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For 29 years now, Paul Solman’s reports on the NewsHour have been trying to make sense of economic news and research for a general audience. Since 2007, our Making Sen$e page has striven to do the same, turning to leading academics and thinkers in the fields of business and economics to help explain what’s interesting and relevant about their work. That includes reports and interviews with economists affiliated with the esteemed National Bureau of Economic Research.
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Read more from NBER’s October Digest: “After medical legalization, what are the costs of getting high?” and “Earning more? Thank immigrant STEM workers.” Find all NBER posts on Making Sen$e here.
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The financial crisis that began in 2008, and the ensuing Great Recession, cost the U.S. a substantial amount of output.
In 2013, output was 13 percent below its trend path from 1990 through 2007. In “Quantifying the Lasting Harm to the U.S. Economy from the Financial Crisis” (NBER Working Paper No. 20183), Stanford economics professor Robert E. Hall starts from the widely accepted proposition that the financial crisis was the cause of the collapse in product and labor demand.
He offers a complementary analysis of other aspects of the post-crisis economy, focusing on the durable effects of the crisis that a boost in product demand would not correct quickly. These effects are lost total factor productivity, lost investment resulting in a lower capital stock, and low labor force participation lingering after job-creation incentives have returned to normal.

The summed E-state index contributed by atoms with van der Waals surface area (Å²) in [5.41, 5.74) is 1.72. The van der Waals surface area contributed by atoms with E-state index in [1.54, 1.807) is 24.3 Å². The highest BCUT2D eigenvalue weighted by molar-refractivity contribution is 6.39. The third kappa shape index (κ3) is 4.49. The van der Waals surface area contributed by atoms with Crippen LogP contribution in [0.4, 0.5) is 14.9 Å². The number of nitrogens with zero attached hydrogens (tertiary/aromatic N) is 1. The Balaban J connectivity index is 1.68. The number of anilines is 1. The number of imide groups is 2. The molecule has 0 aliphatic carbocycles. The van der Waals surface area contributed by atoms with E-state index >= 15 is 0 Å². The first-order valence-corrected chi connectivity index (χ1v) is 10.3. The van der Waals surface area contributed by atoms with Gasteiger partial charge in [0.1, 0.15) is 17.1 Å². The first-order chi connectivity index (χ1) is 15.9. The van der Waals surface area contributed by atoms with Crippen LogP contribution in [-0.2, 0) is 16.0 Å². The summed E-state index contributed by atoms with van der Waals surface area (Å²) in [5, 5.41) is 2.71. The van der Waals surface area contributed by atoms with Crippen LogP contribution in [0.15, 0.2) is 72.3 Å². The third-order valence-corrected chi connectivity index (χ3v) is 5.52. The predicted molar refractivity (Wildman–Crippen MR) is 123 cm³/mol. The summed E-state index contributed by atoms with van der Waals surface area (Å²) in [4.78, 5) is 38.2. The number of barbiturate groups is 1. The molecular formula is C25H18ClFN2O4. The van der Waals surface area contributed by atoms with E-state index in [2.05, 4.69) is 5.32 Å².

Graph courtesy of NBER. Click on the image to go to full digest.
The analysis suggests that out of the 13 point output shortfall, the largest contributor was the depletion of the stock of plant and equipment, which accounted for 3.9 percentage points. The second largest was a shortfall of 3.5 percentage points in total factor productivity. The third was a shortfall of 2.4 percentage points in labor force participation. Just 2.2 percentage points was the result of lingering slackness in the labor market in the form of abnormal unemployment and substandard weekly hours of work.
Hall observes that while the capital stock is responsible for the largest part of the output shortfall, it cannot respond immediately to a boost to product demand. He suggests that a boost in demand would probably trigger an accelerator response that would close some part of the shortfall in capital. In the longer run, the strong mean reversion in the historical capital/output ratio should work to close the entire gap.
Unemployment has fallen slowly during the recovery, reaching 1.3 percentage points above normal in 2013, and contributing 0.9 percentage points to the shortfall in output in that year. The return to normal has been slower than in previous post-recession episodes because the crisis shifted the composition of job-seekers toward those with low job-finding rates. People who lost jobs without hope of returning to the lost job are the most important group with long spells of unemployment. Mean reversion of unemployment is a well-established feature of the U.S. economy and there seems little reason to think that the crisis would affect the unemployment rate in any highly persistent way.
Labor force participation fell substantially after the crisis, contributing 2.5 percentage points to the shortfall in output. The decline showed no sign of reverting as of 2013. The author believes that part of the participation decline is demographic and part reflects low job-finding rates, which had returned to close to normal in 2013. But an important part may be related to the large growth in beneficiaries of disability and food-stamp programs. Bulges in their enrollments appear to be persistent. Both programs place high taxes on earnings and so discourage labor force participation among beneficiaries.
— Les Picker, National Bureau of Economic Research
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